Snapchat for advertising: it's good, but it's not great

Rob Blackie is founder of Rob Blackie Digital Strategy – a consultancy focusing the business value of digital, and how to structure for success. Rob and his teams teams have worked on everything from B2B software to soap, locally and globally from small businesses to the biggest companies in the world. You can find him on Twitter @robblackie_oo.

It’s been a punchy couple of weeks for Snapchat.

It announced that there are 10 million daily users in the UK.

And this was followed by the Wall Street Journal claiming: “Snapchat’s Teen Fans Wince as App Catches On With Their Folks”, with one in six American users over 35 years old.

Really? Is Snapchat really growing so fast that it’s gaining on Facebook?

And following the Facebook pattern of growing fast among the young, and then into the middle-aged mainstream, is Snapchat FINALLY a potentially major platform for advertisers?

If you’re looking at users, then, yes! Comscore finds 28 per cent of Snapchat users are over 35, even more than in the USA. Great!

Except, there’s a problem.

Firstly this ignores under 18s, who are a huge Snapchat user group. Ofcom finds that 53 per cent of 12-15 year olds have used Snapchat at least once, and 13 per cent use it as their primary social network.

Ignoring this group implies that growth is driven by the middle-aged. Instead Snapchat’s really impressive growth is with young users. Ofcom’s research shows that while penetration is lower among 12-15 year olds, they actually use it more often than Facebook, and it’s the most popular new social network for them.

Secondly ‘active users’ is a poor metric as it ignores how much time people spend using different platforms.

As a benchmark take TV – with an average of 190 minutes watched per day. Almost everyone vegs out in front of TV for a couple of hours every day.

Facebook is the closest challenge to TV – with an average of 40 minutes a day.

We constantly check Facebook, and do so almost every day.

By contrast even though 57 per cent of Snapchat users use it daily, that usage doesn’t add up to much time. On average, Snapchat amounts to around 10 minutes a day. That beats Twitter’s four minutes, but is still quite low to be calling it a serious ad platform.

The thing about Snapchat is that it is incredibly fast viewing. Meaning that, even super users would find it hard to rack up much time in-app per day.

So are these metrics impressive?

I think it depends on who you are.

If you’re an FMCG brand that just needs to get a lot of reach, quickly, then perhaps ‘active users’ is a good metric. But what if you’re doing something more targeted?

Snapchat has challenges in two areas (where Facebook excels).

The first is targeting people using good quality data.

Emphasis on good. Emphasis on quality.

This is where Facebook and Google winning the war at gathering accurate data matters most.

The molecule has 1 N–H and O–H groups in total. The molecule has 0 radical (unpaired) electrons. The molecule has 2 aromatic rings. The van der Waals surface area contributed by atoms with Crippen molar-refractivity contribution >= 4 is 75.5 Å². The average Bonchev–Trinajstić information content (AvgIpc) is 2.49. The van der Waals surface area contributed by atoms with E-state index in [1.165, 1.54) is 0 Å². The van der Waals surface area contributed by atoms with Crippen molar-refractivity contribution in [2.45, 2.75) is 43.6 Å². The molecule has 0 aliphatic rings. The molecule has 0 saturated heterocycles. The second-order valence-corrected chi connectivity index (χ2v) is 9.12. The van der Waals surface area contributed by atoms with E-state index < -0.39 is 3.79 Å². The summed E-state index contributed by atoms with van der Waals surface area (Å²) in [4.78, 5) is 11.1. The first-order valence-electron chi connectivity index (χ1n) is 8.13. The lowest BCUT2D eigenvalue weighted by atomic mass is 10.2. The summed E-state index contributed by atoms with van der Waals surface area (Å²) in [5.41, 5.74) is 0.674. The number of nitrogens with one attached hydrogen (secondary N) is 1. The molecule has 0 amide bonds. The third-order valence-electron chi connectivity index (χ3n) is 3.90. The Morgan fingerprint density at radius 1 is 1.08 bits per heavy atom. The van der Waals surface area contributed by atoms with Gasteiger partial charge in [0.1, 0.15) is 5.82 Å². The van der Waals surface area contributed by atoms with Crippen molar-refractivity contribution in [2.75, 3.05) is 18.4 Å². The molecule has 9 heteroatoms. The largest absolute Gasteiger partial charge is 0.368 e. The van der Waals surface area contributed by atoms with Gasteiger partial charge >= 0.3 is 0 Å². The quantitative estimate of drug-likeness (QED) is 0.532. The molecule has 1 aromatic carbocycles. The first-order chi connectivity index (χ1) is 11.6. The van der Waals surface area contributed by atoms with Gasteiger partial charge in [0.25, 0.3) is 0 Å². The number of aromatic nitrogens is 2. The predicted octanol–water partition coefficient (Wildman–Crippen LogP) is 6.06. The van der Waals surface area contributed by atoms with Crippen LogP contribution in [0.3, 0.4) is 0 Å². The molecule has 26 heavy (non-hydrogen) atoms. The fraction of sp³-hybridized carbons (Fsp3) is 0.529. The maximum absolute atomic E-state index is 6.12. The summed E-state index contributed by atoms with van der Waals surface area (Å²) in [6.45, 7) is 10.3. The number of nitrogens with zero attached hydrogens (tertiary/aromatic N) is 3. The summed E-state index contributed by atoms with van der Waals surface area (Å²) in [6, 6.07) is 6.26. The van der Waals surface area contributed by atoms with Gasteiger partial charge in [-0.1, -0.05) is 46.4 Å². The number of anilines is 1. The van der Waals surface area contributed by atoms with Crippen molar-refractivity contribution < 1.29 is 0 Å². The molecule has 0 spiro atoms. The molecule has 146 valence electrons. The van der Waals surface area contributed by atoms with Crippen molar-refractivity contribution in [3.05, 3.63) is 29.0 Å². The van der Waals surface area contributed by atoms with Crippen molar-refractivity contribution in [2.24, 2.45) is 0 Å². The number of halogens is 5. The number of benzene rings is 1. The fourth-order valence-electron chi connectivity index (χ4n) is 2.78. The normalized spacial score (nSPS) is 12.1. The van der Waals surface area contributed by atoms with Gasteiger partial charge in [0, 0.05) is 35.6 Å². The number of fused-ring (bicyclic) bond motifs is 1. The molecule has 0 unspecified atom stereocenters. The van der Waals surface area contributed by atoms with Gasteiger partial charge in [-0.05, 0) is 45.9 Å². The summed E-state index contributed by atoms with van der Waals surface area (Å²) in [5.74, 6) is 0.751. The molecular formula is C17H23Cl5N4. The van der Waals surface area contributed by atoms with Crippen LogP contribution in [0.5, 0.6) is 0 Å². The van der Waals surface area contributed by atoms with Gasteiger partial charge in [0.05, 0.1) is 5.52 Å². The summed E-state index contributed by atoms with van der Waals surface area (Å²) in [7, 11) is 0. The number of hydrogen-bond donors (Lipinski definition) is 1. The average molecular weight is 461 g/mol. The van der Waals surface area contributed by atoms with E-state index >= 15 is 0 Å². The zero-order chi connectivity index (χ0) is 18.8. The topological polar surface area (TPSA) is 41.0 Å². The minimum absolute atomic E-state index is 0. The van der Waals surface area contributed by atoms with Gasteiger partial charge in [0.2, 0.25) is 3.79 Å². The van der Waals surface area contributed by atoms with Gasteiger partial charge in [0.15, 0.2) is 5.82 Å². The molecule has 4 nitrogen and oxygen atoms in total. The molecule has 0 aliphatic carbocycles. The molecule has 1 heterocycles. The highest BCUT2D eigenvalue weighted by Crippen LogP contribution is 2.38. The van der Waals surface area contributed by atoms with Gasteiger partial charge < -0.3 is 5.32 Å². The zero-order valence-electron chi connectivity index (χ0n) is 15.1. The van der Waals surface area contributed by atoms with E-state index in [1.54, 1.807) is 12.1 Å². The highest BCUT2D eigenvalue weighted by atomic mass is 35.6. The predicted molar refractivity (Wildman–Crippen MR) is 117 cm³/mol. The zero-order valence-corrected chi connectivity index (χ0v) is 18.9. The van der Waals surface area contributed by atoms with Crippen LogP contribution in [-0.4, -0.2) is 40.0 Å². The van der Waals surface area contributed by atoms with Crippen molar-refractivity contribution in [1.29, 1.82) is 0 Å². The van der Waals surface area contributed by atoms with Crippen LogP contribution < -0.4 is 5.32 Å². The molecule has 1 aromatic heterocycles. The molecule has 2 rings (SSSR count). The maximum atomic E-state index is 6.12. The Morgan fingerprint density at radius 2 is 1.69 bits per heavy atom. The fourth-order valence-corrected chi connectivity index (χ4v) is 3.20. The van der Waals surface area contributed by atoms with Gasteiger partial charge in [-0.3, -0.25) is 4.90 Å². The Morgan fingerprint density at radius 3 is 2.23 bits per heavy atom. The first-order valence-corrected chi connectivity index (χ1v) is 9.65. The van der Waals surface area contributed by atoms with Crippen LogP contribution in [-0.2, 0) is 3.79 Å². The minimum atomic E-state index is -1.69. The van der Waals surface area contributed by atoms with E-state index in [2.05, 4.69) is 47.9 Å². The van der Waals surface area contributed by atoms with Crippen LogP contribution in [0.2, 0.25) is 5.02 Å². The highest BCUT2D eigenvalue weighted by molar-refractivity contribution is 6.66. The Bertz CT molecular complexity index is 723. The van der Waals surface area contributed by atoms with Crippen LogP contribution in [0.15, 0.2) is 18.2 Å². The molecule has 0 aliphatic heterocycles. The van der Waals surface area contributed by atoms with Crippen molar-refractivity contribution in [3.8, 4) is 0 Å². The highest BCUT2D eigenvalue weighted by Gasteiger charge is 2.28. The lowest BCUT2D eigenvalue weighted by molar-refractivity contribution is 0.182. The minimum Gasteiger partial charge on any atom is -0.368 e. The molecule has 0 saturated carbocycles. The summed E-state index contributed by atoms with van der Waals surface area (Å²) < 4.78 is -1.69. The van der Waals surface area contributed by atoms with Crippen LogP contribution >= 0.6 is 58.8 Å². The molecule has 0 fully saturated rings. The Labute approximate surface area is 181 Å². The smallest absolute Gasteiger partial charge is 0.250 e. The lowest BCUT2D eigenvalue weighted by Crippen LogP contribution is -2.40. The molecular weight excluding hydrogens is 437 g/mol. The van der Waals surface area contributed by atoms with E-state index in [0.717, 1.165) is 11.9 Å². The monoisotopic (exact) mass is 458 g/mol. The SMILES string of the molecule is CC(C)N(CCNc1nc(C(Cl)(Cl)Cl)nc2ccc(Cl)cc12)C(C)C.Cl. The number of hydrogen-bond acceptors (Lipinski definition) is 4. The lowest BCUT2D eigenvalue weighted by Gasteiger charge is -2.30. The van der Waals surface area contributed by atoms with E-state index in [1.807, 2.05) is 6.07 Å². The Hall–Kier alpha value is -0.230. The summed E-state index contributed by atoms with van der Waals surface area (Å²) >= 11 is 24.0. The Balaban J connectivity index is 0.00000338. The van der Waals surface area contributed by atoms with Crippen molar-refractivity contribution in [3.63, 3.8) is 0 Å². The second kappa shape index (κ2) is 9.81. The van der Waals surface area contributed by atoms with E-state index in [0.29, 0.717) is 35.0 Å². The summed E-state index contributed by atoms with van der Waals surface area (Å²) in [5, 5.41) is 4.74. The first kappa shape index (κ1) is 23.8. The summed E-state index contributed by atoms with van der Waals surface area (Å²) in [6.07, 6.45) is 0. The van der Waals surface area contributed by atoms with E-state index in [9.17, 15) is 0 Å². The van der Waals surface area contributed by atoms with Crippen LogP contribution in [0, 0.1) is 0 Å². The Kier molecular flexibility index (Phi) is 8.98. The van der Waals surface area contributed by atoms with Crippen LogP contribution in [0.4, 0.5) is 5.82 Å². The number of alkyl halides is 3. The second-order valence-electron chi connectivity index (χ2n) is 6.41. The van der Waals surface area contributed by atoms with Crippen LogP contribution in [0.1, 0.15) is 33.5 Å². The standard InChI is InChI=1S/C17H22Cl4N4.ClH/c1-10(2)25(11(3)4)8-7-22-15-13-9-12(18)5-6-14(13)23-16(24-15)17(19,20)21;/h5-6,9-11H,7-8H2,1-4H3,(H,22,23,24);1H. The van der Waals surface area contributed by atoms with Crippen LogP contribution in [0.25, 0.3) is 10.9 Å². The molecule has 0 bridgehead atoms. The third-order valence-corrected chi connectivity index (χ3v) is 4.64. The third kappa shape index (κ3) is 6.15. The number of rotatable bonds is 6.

A good example is Google’s increasingly good location data.

Google Maps gives incredibly accurate traffic conditions, live and down to 10 metre segments, based on other users of Maps and Android users.

Equally, Facebook’s Custom Audiences and interest targeting make it easier than ever to exclude existing customers, or people who simply don’t care about your brand.

What does Snapchat have? Geofilters. Don’t get me wrong, these can be super powerful. If you’re a brand where location matters then Snapchat can accurately deliver engaging content to potential customers at just the right moment.

The problem for Snapchat is that, beyond geofilters, it doesn’t have much useful data for advertisers.

So while Snapchat has great potential for high street retailers, its targeting means that it’s much more limited for other advertisers.

The second big challenge is whether views can turn into sales.

It’s possible to sell a lot from social, as WeChat in China shows, with over 200m people using it to send money during 2015 Chinese New Year alone, as well as ordering taxis, buying phone credit and paying for cinema tickets.

It’s just hard to do this on western social platforms, which typically don’t have payment information for their users.

This means that for any conversion, a user usually needs to fill in a clunky form, with at least seven fields, to make a purchase. UK-based transactions, like ordering and paying for a cab, which in China would typically take place in-app, happen in separate apps (like Uber, for example).

Facebook has attacked this from a number of angles.

First, it has made it easy to gather leads in the form of email addresses through pre-filled forms, where the user simply needs to click a button. And second, it has got increasingly sophisticated at tracking sales that occur on multiple devices. To brands and advertisers alike, this is fantastic.

And again, this is where Snapchat is most limited – it’s got almost nothing to allow people to get more engaged. It’s TV of the 1990s, broadcasting great video, but, for advertisers, entirely one way.

So in closing, yes, Snapchat’s growth is very impressive.

And if it can improve its targeting data, get people to spend more time in the app, give brands better ways to capture interest from users, and continue to grow its user base, then perhaps it could be a serious challenger to Facebook.

But right now? It is no real or serious threat to Facebook.


Rob Blackie is director of social at OgilvyOne. He tweets @robblackie_oo

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